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UCLA and USC paths were filled with rocks but still could be strewn with roses

UCLA and USC paths were filled with rocks but still could be strewn with roses
USC cornerback Adoree' Jackson breaks up a pass intended for UCLA receiver Devin Fuller during the rivalry game last season. (Luis Sinco / Los Angeles Times)

Los Angeles' two major college football teams are right where their fans hoped they would be, playing the final game of the regular season still in contention for a Pac-12 Conference championship.

The trip getting there? That didn't go anywhere near according to plan.

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A few preseason prognostications had USC contending for a spot in the College Football Playoff. An experienced quarterback surrounded by marquee talent was expected to carry the Trojans to the Pac-12 title and maybe more under second-year coach Steve Sarkisian.

UCLA, with a precocious freshman quarterback but an experienced and star-studded defense, was thought to be ready to achieve national prominence under fourth-year Coach Jim Mora.

USC's season nearly imploded when Sarkisian was fired before midseason and Clay Helton took over as interim coach.

UCLA was ranked seventh four games into the season and then lost to unranked Arizona State and suffered its annual stumble against Stanford.

USC has four losses, UCLA three.

And yet . . .

Here they are, playing for the Pac-12 South Division title Saturday at the Coliseum.

The winner of the 85th game between the crosstown rivals plays Stanford on Dec. 5 for the conference title and a spot in the Rose Bowl.

USC has not played on New Year's Day in Pasadena since the 2008 season, UCLA since 1998.

If USC hopes to return, the Trojans first must do something that hasn't happened since Mora arrived on the scene in 2012: Defeat the Bruins.

USC's 50-0 rout of Rick Neuheisel-coached UCLA at the Coliseum in 2011 earned the Trojans bragging rights, but NCAA sanctions prohibited them from playing for the Pac-12 title.

Helton noted this week that fifth-year seniors such as quarterback Cody Kessler, running back Tre Madden and defensive lineman Antwaun Woods were part of the 2011 team that was denied.

"This is their opportunity," Helton said, "and we're doing everything we can to make this happen."

A victory also would keep alive Helton's bid to remove the interim tag on the job he has held for seven weeks. He has the support of the players, but after last week's 20-point loss at Oregon, victories over the Bruins and Stanford are probably required to give him any real shot at the permanent position.

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"He's kept us on point," USC senior fullback Jahleel Pinner said of Helton. "Guys haven't splintered. We know this team can be great and we still have the chance to do what we wanted to do at the beginning of the season."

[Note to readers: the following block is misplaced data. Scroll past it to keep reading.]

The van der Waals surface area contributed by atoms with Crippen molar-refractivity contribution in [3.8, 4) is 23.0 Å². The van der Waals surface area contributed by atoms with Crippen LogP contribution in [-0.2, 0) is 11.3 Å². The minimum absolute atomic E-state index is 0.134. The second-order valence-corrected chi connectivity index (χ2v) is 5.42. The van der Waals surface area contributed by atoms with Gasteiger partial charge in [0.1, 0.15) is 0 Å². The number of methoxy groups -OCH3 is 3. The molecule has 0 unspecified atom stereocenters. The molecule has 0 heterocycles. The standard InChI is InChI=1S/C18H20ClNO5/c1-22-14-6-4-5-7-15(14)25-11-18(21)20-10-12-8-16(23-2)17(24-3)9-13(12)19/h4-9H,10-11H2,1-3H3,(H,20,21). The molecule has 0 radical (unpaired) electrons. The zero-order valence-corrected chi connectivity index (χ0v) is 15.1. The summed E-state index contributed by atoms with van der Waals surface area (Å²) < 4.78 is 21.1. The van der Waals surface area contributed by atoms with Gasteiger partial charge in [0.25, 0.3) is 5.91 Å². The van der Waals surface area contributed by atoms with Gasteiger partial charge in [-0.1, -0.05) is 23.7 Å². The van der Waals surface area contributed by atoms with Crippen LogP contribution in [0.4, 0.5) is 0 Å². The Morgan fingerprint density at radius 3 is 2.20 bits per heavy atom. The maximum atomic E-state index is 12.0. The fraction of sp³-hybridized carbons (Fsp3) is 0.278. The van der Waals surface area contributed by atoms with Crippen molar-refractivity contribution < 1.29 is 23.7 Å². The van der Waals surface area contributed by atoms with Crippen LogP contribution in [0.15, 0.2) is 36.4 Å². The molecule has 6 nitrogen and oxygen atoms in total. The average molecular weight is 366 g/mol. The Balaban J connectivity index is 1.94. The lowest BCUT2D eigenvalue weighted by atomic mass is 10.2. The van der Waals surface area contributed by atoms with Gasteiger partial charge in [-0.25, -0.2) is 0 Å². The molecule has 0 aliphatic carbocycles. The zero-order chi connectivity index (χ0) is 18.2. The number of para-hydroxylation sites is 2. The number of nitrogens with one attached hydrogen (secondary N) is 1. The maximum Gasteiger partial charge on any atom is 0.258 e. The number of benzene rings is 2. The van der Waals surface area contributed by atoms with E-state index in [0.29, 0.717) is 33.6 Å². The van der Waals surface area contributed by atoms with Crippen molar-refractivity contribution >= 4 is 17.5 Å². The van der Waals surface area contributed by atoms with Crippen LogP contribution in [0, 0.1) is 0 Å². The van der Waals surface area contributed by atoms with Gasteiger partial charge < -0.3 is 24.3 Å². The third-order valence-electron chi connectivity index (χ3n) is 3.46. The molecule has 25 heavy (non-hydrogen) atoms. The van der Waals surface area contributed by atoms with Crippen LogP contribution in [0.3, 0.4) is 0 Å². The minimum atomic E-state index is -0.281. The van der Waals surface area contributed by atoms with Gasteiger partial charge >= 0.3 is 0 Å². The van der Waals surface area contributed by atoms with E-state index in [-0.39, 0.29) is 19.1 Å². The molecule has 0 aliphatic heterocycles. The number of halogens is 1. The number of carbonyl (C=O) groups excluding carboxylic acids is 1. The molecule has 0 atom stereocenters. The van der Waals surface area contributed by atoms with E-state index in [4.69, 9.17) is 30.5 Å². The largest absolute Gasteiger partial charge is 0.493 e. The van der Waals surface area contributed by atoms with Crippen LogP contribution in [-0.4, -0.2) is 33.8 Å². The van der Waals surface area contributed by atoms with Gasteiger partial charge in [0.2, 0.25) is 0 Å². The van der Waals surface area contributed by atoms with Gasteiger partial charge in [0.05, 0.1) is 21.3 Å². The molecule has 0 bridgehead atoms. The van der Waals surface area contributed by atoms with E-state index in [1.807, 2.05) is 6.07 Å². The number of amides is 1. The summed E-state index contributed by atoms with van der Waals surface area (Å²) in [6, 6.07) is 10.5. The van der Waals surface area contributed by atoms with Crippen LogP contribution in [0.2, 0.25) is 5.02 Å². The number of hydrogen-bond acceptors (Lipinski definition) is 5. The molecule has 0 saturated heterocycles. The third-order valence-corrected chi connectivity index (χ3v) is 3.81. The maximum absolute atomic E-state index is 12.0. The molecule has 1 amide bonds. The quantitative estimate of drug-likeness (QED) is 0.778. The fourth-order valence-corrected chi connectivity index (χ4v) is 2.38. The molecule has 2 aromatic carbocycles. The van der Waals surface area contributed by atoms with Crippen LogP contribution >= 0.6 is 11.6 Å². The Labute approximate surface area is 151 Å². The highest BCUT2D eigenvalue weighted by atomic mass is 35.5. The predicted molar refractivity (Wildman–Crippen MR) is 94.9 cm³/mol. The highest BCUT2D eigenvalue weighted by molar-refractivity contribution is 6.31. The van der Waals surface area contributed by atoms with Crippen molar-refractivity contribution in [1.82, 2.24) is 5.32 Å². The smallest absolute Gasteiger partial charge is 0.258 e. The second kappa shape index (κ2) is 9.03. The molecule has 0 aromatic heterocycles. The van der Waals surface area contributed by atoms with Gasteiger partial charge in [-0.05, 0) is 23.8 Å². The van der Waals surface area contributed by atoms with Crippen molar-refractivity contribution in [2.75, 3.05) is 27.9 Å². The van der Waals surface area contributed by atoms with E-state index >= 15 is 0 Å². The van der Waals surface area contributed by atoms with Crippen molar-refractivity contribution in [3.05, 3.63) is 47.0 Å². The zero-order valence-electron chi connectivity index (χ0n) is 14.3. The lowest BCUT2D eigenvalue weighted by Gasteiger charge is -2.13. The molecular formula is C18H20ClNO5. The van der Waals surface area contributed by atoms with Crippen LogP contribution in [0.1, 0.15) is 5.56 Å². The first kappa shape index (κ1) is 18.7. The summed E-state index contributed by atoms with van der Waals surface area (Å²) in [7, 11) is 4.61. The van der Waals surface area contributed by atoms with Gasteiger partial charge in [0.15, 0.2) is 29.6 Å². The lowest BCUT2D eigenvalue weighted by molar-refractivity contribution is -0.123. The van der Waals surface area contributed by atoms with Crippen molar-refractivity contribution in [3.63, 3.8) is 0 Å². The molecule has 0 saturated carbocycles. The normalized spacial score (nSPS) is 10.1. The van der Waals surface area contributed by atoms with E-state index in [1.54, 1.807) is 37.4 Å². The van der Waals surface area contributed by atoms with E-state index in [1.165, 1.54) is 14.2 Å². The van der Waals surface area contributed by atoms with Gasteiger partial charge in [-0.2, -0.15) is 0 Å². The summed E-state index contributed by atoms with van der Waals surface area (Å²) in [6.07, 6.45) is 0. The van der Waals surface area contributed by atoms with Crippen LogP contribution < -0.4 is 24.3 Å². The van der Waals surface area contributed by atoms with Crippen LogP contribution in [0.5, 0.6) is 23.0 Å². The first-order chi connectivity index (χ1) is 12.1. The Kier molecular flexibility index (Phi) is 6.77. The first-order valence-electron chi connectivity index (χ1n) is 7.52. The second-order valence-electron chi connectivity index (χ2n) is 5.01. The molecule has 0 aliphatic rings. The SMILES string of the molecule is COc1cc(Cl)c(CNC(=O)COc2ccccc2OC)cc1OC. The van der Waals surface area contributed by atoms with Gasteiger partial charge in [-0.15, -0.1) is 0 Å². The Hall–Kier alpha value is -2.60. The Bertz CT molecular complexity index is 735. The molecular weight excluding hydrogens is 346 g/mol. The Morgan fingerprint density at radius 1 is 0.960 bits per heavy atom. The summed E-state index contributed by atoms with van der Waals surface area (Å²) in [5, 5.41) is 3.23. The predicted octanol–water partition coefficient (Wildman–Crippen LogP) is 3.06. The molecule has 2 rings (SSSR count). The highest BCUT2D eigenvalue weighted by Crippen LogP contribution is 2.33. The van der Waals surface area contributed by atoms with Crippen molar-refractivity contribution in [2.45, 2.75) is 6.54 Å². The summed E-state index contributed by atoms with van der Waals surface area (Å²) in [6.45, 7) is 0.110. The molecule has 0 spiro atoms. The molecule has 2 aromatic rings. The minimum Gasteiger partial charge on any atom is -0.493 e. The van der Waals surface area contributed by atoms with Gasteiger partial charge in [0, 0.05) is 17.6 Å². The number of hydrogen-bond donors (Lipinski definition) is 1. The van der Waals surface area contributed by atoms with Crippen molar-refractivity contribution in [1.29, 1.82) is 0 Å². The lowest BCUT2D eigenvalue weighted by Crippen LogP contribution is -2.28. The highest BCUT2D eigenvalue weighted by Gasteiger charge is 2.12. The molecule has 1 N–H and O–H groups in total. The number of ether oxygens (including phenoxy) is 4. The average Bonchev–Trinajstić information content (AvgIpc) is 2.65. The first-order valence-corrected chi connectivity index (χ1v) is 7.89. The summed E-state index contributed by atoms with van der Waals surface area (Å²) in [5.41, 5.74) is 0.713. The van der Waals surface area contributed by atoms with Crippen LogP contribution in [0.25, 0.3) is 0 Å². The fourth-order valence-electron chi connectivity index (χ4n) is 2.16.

Mora offers no reason why the Bruins have dominated the series during his tenure.

"There has been no common thread," he said.

UCLA knocked around the Trojans in each of the last three years, including last season's 38-20 victory at the Rose Bowl.

If it happens again, USC can book plans for another second-tier bowl game.

"I truly believe we have become a more physical team over the last six games," Helton said.

UCLA is led by freshman quarterback Josh Rosen, whose play helped the Bruins overcome the loss of defensive stars Myles Jack, Eddie Vanderdoes and Fabian Moreau.

Rosen is formidable — "He doesn't look like a freshman," said Justin Wilcox, USC's defensive coordinator. But after Oregon's Vernon Adams Jr. used his mobility to burn them for a school-record six touchdown passes last week, USC players sounded as if they were looking forward to facing the former Bellflower St. John Bosco High standout.

"We don't have to worry as much as far as the scrambling aspect," USC linebacker Su'a Cravens said. "We've just got to put pressure on him, collapse the pocket and, hopefully, he makes a mistake."

UCLA must neutralize a Kessler-led USC offense that under Helton has shown a commitment to the running game and big-play capability.

"They are set up to run and come straight at you," said Kenny Clark, UCLA's nose tackle.

The Bruins are in familiar territory.

UCLA advanced to the Pac-12 title game under Mora in 2012. Their bid to repeat in 2013 ended with a late-season loss to Arizona State. Last season, a victory over Stanford in the final regular-season game would have put them in the title game.

"You want to be able to get over the hump," UCLA senior linebacker Aaron Wallace said. "It's a little frustrating when you get in that position and fall just a little short. . . . We have had a couple stumbles, but thankfully we're still in a position to achieve that goal."

Times staff writer Chris Foster contributed to this report.

Twitter: @latimesklein

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